Shaw’s Williams predicts another stellar year for The Real Housewives of Vancouver on Slice, which will enter its second season this fall. While the Housewives franchise has always drawn good numbers for the network, Williams says Vancouver audiences doubled those of its U.S. counterparts. It was the most-watched debut of the series, and is currently the top-rated series in Slice’s history.
“I think a lot of eyebrows were raised when we announced we were doing The Real Housewives of Vancouver,” she says. “I’m not sure if people thought you could accomplish that format in this country, but boy, we’ve sure proven that we have lots of housewives in Canada.”
Canadian shows making waves on the international scene
Another ‘It Came From Canada’ format hit?
With the economy in constant flux, Bianchi says shows like Million Dollar Neighbourhood (OWN) resonate with viewers more deeply. The show, one of OWN’s top-five rated, developed by Corus and Force Four Entertainment, takes a down-and-out neighbourhood and challenges residents to raise their net worth by $1 million through scrimping and saving.
“I think everyone is realizing you can’t necessarily be blind about money anymore, and we really have to take control of it,” she says. While the network is working on securing the season two neighbourhood somewhere in Ontario, Bianchi says season one has just been picked up by OWN in the U.S., adding that if it does well, the U.S. network has expressed interest in replicating the show with an American locale.
The next Star Academie
Based on the overwhelming success of Star Academie (pulling in an average two million viewers on Friday nights), Quebecor’s TVA decided to try its hand at another musical competition show. After winning the Quebec broadcast rights for The Voice, launching winter 2013, Isabelle Roy, director, brand and content, Group TVA, says they anticipate similar audience numbers for La Voix (hosted by Charles Lafortune) as it got for Star.
Learning from Star Academie, Roy says the show will be a multi-platform experience, with plans to engage audiences early on through multiple touchpoints, and offer backstage original content that can be viewed simultaneously while the show airs, contestant blogs and more. “We’re no longer just talking about a TV show–we’re talking about a multi-platform brand,” she says.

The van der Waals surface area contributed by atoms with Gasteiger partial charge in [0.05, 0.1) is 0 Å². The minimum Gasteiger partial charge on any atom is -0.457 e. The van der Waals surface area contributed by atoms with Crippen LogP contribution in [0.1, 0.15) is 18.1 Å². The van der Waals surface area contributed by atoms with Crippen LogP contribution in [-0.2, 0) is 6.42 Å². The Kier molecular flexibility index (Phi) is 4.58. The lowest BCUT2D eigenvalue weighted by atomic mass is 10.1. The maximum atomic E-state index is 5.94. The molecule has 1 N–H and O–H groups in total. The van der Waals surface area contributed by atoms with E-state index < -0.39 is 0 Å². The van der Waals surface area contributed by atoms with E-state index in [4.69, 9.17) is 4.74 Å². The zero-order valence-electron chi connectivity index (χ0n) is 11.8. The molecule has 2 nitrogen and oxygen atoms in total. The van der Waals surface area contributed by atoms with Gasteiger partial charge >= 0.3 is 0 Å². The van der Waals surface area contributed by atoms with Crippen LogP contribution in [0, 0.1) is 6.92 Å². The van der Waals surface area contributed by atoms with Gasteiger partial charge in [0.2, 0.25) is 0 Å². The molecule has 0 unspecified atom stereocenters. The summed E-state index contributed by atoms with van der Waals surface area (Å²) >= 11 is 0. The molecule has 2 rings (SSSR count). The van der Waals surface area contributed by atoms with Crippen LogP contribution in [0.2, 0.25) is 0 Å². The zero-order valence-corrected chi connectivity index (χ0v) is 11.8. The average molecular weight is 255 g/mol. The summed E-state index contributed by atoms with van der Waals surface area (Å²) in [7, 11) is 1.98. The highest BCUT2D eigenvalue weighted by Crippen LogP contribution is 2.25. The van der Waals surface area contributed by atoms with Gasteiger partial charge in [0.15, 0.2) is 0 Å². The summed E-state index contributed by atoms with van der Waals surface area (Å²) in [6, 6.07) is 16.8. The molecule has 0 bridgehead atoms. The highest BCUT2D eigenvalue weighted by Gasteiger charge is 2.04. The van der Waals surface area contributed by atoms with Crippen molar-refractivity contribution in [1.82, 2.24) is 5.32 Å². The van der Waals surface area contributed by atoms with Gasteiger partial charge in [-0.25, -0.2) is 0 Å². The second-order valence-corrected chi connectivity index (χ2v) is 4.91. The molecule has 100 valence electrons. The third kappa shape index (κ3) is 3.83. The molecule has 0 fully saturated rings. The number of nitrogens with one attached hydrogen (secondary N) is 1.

This year, specialty is getting a bigger content burst; Shaw has announced it is airing more than 600 hours of original programming and introducing two new channels, female-skewing Lifetime, and H2, a male-skewing extension of the History Channel.
Predicting the next hit for men, Shaw content honcho Williams says the new History show, Bomb Hunters by Pixcom Productions, which launches late August, is probably the safest bet. The show treks across Canada with people who hunt dormant, yet still very much alive, bombs in order to safely detonate them.
“Who knew there were all these explosives across the country?” says Williams. “[The appeal is in] the mystery of it. [The bombs] are great mysteries as people search them out and deal with them.”
Scripted TV is having a renaissance, and many of the smart new shows are coming from cable or Netflix, rather than networks. Showcase, in partnership with BBC America and Cineflix Studios, hopes to capture that gritty-drama loving fan base with Copper this fall. The 10-part period piece is a crime drama set in New York City circa 1860, and follows two civil war vets working New York’s Five-Points neighbourhood, a crime-infested slum. It boasts a strong creative team, including Emmy winner Tom Fontana and Academy Award nominee Barry Levinson, whose resumes include the critically acclaimed Oz and Homicide: Life on the Streets. “We’ve got our fingers crossed big time on this one,” says Shaw’s Williams.
The next big kid breakouts: